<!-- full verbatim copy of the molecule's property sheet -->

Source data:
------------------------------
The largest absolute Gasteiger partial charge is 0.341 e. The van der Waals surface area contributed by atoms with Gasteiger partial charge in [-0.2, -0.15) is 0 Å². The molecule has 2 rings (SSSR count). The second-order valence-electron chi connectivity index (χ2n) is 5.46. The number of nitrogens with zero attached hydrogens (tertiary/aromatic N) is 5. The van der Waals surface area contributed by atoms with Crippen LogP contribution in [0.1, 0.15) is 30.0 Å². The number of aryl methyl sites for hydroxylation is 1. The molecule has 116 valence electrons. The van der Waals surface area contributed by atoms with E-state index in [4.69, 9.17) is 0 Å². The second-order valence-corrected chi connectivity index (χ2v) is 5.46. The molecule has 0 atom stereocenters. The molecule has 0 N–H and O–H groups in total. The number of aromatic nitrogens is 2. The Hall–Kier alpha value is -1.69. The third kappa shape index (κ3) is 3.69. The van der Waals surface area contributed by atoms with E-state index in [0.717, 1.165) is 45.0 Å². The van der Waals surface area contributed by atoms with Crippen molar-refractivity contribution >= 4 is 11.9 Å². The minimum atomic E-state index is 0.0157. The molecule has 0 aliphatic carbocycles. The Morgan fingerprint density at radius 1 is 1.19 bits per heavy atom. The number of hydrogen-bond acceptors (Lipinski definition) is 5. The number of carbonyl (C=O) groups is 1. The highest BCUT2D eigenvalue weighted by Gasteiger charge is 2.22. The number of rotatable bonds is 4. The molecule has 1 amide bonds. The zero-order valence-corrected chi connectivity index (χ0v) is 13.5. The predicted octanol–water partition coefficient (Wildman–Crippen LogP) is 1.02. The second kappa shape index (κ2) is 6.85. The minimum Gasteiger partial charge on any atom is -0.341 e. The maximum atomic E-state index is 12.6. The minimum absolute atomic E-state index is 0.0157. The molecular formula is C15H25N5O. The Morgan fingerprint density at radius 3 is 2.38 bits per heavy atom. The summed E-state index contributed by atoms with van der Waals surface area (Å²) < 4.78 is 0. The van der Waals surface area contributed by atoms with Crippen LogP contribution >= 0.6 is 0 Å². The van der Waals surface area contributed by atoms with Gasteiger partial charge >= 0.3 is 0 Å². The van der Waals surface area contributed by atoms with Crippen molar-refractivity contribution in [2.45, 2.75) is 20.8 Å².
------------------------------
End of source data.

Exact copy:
The largest absolute Gasteiger partial charge is 0.341 e. The van der Waals surface area contributed by atoms with Gasteiger partial charge in [-0.2, -0.15) is 0 Å². The molecule has 2 rings (SSSR count). The second-order valence-electron chi connectivity index (χ2n) is 5.46. The number of nitrogens with zero attached hydrogens (tertiary/aromatic N) is 5. The van der Waals surface area contributed by atoms with Crippen LogP contribution in [0.1, 0.15) is 30.0 Å². The number of aryl methyl sites for hydroxylation is 1. The molecule has 116 valence electrons. The van der Waals surface area contributed by atoms with E-state index in [4.69, 9.17) is 0 Å². The second-order valence-corrected chi connectivity index (χ2v) is 5.46. The molecule has 0 atom stereocenters. The molecule has 0 N–H and O–H groups in total. The number of aromatic nitrogens is 2. The Hall–Kier alpha value is -1.69. The third kappa shape index (κ3) is 3.69. The van der Waals surface area contributed by atoms with E-state index in [0.717, 1.165) is 45.0 Å². The van der Waals surface area contributed by atoms with Crippen molar-refractivity contribution >= 4 is 11.9 Å². The minimum atomic E-state index is 0.0157. The molecule has 0 aliphatic carbocycles. The Morgan fingerprint density at radius 1 is 1.19 bits per heavy atom. The number of hydrogen-bond acceptors (Lipinski definition) is 5. The number of carbonyl (C=O) groups is 1. The highest BCUT2D eigenvalue weighted by Gasteiger charge is 2.22. The number of rotatable bonds is 4. The molecule has 1 amide bonds. The zero-order valence-corrected chi connectivity index (χ0v) is 13.5. The predicted octanol–water partition coefficient (Wildman–Crippen LogP) is 1.02. The second kappa shape index (κ2) is 6.85. The minimum Gasteiger partial charge on any atom is -0.341 e. The maximum atomic E-state index is 12.6. The minimum absolute atomic E-state index is 0.0157. The molecular formula is C15H25N5O. The Morgan fingerprint density at radius 3 is 2.38 bits per heavy atom. The summed E-state index contributed by atoms with van der Waals surface area (Å²) < 4.78 is 0. The van der Waals surface area contributed by atoms with Crippen LogP contribution >= 0.6 is 0 Å². The van der Waals surface area contributed by atoms with Gasteiger partial charge >= 0.3 is 0 Å². The van der Waals surface area contributed by atoms with Crippen molar-refractivity contribution in [2.45, 2.75) is 20.8 Å².